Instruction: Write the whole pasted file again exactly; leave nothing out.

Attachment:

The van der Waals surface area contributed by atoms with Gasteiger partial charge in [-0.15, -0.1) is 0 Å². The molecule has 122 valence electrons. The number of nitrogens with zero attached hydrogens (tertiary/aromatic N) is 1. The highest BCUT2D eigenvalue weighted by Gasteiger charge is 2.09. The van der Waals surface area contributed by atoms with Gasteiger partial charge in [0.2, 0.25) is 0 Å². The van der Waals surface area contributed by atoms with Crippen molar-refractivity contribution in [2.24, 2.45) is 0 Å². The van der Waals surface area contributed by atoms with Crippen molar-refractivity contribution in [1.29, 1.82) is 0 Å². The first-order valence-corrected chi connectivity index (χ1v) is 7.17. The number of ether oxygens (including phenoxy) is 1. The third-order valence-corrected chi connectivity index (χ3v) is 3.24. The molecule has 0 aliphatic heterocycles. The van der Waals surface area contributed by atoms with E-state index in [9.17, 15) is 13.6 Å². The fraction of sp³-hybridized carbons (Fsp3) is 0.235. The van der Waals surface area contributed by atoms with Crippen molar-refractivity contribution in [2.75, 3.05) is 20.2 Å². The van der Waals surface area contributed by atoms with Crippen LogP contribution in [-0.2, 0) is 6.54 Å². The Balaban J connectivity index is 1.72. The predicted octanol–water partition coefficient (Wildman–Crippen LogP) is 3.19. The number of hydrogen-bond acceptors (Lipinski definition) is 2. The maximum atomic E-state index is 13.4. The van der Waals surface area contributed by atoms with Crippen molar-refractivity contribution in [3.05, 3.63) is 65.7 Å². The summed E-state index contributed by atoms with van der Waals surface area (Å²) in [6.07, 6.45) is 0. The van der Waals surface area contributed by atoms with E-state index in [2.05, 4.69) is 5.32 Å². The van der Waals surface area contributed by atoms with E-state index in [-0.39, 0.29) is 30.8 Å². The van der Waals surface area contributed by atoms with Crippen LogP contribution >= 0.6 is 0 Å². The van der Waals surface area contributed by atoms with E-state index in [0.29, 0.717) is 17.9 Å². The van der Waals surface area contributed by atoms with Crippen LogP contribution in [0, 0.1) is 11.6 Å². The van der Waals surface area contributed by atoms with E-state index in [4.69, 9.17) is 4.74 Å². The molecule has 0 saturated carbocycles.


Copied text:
The van der Waals surface area contributed by atoms with Gasteiger partial charge in [-0.15, -0.1) is 0 Å². The molecule has 122 valence electrons. The number of nitrogens with zero attached hydrogens (tertiary/aromatic N) is 1. The highest BCUT2D eigenvalue weighted by Gasteiger charge is 2.09. The van der Waals surface area contributed by atoms with Gasteiger partial charge in [0.2, 0.25) is 0 Å². The van der Waals surface area contributed by atoms with Crippen molar-refractivity contribution in [2.24, 2.45) is 0 Å². The van der Waals surface area contributed by atoms with Crippen molar-refractivity contribution in [1.29, 1.82) is 0 Å². The first-order valence-corrected chi connectivity index (χ1v) is 7.17. The number of ether oxygens (including phenoxy) is 1. The third-order valence-corrected chi connectivity index (χ3v) is 3.24. The molecule has 0 aliphatic heterocycles. The van der Waals surface area contributed by atoms with E-state index in [9.17, 15) is 13.6 Å². The fraction of sp³-hybridized carbons (Fsp3) is 0.235. The van der Waals surface area contributed by atoms with Crippen molar-refractivity contribution in [2.75, 3.05) is 20.2 Å². The van der Waals surface area contributed by atoms with Crippen LogP contribution in [-0.2, 0) is 6.54 Å². The Balaban J connectivity index is 1.72. The predicted octanol–water partition coefficient (Wildman–Crippen LogP) is 3.19. The number of hydrogen-bond acceptors (Lipinski definition) is 2. The maximum atomic E-state index is 13.4. The van der Waals surface area contributed by atoms with Crippen molar-refractivity contribution in [3.05, 3.63) is 65.7 Å². The summed E-state index contributed by atoms with van der Waals surface area (Å²) in [6.07, 6.45) is 0. The van der Waals surface area contributed by atoms with E-state index in [2.05, 4.69) is 5.32 Å². The van der Waals surface area contributed by atoms with E-state index in [-0.39, 0.29) is 30.8 Å². The van der Waals surface area contributed by atoms with Crippen LogP contribution >= 0.6 is 0 Å². The van der Waals surface area contributed by atoms with E-state index in [0.29, 0.717) is 17.9 Å². The van der Waals surface area contributed by atoms with Crippen LogP contribution in [0, 0.1) is 11.6 Å². The van der Waals surface area contributed by atoms with E-state index in [4.69, 9.17) is 4.74 Å². The molecule has 0 saturated carbocycles.